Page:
Have you ever been asked by a funder, board, or policy maker for a brief, one or two-page paper on the project that you want to be funded by grants or other resources? This is where developing a concept paper can help you and your team get the ball rolling on a new project. A concept paper can save you and decision makers time by providing a platform for moving the discussion along and offering feedback on ideas that are more likely to be funded.
This week on GrantChat, Kimberly Tso, GPC, president, and owner of Velocity Ink, is taking the community through concept papers and their place in the project and grant development process.
Q1: Have you had to submit concept papers instead of LOIs or proposals (or as a lead into a proposal)? #grantchat
Q2: Who asked for the concept paper? Who read them? #grantchat
Q3: Why do you think some funders use them? #grantchat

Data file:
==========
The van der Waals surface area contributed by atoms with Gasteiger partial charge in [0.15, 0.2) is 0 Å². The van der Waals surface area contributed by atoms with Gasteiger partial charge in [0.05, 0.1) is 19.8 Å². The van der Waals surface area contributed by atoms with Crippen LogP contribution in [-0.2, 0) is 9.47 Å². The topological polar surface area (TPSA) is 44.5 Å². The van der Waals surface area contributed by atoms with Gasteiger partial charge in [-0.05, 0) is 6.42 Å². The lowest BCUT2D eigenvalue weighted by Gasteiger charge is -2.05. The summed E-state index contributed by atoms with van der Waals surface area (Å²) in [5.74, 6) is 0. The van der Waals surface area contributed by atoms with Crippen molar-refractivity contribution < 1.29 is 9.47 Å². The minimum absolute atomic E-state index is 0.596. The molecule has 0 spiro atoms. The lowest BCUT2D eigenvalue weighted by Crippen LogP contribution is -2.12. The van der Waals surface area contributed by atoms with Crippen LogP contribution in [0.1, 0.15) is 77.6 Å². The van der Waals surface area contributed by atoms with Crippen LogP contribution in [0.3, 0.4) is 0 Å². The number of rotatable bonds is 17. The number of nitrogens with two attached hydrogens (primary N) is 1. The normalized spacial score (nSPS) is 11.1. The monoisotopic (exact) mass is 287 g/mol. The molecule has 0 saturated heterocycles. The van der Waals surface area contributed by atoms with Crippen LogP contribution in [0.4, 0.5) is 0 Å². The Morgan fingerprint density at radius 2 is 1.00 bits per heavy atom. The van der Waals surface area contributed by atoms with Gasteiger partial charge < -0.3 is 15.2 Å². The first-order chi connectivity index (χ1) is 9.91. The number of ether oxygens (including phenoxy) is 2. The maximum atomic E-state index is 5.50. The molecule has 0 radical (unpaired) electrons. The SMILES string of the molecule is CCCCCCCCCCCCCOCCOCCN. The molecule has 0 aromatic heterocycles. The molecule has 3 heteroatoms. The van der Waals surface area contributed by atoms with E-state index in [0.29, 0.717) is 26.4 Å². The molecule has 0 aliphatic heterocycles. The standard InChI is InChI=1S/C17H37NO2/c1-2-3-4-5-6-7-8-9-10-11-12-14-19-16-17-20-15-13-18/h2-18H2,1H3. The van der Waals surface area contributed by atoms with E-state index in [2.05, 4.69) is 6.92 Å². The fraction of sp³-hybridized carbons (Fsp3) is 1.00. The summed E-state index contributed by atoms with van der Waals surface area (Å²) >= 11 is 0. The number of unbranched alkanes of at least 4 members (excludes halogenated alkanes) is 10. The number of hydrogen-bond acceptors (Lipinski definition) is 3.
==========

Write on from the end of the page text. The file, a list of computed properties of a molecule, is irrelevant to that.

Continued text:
Q4: What distinguishes a concept paper from an LOI? Are there differences in tone, format, and/or content? #grantchat
Q5: Concept papers tend to be free-form. What kind of structure do you use to help you to write?#grantchat
Q6: Do you prefer writing free form or to be given a rigid structure for writing? #grantchat
Q7: Is there anything you would say a concept paper is not? #grantchat
Q8: How do you know when your concept paper is “good enough” to turn in? When are you done? #grantchat
Q9: What have you seen happen as a result of your concept papers? #grantchat
Q10: What tips would you give to someone for writing concept papers? #grantchat
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Guests: Kimberly Tso, GPC @